But what a difference a day can make!

You should never let bad times make you feel like wearing a hernia brace. The next day, my wife received a call apologizing for the glitch in the system and her employer cut her a check right there on the spot. The end result? We got our money and everything was as it was before “the dark times.”

The reason I am sharing this is not to say we should never stress over things. If we hadn’t stressed a little, we wouldn’t have contacted anyone to get it resolved. What I am saying is that problems have a way of working themselves out on their own so you’d do well to put a time limit on these issues before you get bothered about them. 24 hours is a nice number, it gives the people involved a chance to sleep and the workday to roll over once. The next time I have an issue like this, I will try and practice what I preach!

Road of Life: a Road to Mastery

I realize that my life consists of finding new activities and then mastering them. For example, at 7 or 8 years old I picked up a guitar. I am certainly not a virtuoso now but I have dedicated countless hours to understanding and finding a level of mastery over the instrument. As a point of fact I have probably spent more time studying and mastering the guitar than I have anything else in life. Later in life came dating. I failed at it miserably. The very few times in my teens and twenties that I had a chance to go out with a girl, I said all the wrong things and usually repelled the female who was with me. But I studied it and read books (The idiots guide to relationships) etc.

Eventually I was in a steady relationship that lasted over a year. When that one fell apart I had a little more mastery and so on until I met my wife. We both work at marriage, it takes two. In my opinion, she and I both have gained a knowledge of marriage and relationships and that has kept us together. The guitar, relationships, blogging, writing reviews, getting paid to blog, relaxation, maintaining a healthy diet, … these are so many more human activities are the things I seek to master. Tomorrow there are sure to be new challenges. The meaning of life to me is to seek out new things and master them as best you can. If that sounds hard, you don’t understand me correctly. There is triumph through difficulty and there is nothing like the joy of mastery. Now that I have had this revelation about my life, I suppose it’s good I’m a blogger so I can leave behind some of these breakthroughs I make.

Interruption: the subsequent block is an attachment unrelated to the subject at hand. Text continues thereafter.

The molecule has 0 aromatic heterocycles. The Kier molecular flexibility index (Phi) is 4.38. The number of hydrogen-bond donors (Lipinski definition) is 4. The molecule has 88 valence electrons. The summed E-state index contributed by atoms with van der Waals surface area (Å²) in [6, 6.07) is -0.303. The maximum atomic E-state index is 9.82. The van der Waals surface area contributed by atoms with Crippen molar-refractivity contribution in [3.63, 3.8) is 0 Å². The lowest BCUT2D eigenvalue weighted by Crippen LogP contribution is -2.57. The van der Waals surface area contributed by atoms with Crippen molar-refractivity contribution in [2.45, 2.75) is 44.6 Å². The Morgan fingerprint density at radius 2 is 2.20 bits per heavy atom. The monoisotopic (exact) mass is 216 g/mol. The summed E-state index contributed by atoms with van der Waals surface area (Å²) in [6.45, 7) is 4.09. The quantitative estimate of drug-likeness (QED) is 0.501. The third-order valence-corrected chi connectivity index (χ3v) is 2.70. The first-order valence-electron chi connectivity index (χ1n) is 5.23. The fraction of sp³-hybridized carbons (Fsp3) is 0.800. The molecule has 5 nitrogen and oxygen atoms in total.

Online Journaling: Setting Aside the Time

This is a post that addresses my recent absence from journaling in this blog and how I intend to remedy that. I usually set goals with the idea of what I want to do guiding me. Tonight I realize I have fallen short of my goals many times because I have bitten off more than I can chew. Tonight I am making some blogging goals that I feel I CAN do. Not everyone has the time, resources, and gift of stability to write lustrous posts every day. Besides that, while I do love blogging so, I recognize that other areas of my life deserve just as much if not more attention. So … tonight I am very glad to be posting something. The something I am posting is within the confines of what I “CAN” do regularly: journal. See you tomorrow, if everything goes as planned.

My Life as a Slightly Slower World Tour

The 4 years 1988-1992 were my rock and roll years. I was a singer/songwriter and guitarist trying to make music for money. My vision was simple, to make the music on the other side of the records I listened to growing up. Still, becaise I knew others who achieved that goal, it allowed me to see that goal wasn’t everything. In fact, I learned that all paths really lead us to eat foods of the world and find our own form of influence.

I met and worked with Dave Sharp of the Alarm and grew up as friends with Gwen Stefani of No Doubt. Both people I know personally and I thought they had achieved my utmost dream of going on a world tour. I don’t recall them being any better off than me. You can only sleep in one bed every night. You can only put your leg through one pant leg at a time. Now, so many years later, I realize that in a way I started my own world tour in my mind back then in 1988. I didn’t sell any t-shirts but it was hugely successful. It goes on still today.

For example: when my wife takes me to the Thai place and I try a yellow curry for the first time, or any variation on that. When I go on a small local vacation it is like the Bahamas for me. I don’t write much music these days but when I pick up my guitar and play my old riffs to an empty tall ceilinged room, I am enjoying all the great stuff a world tour can offer. I see that now. The good news is I didn’t have to ever go on a world your to see the influence of my teaching, my fatherhood, my love for my wife. I can see that is all happening now without a tour bus, without millions of dollars. When someone said “the best things in life are free,” she/he was correct. You can have them here at home in your own front yard or on a tour bus to somewhere seeking something that is fleeting and maybe even, not real.

Vulnerable Journey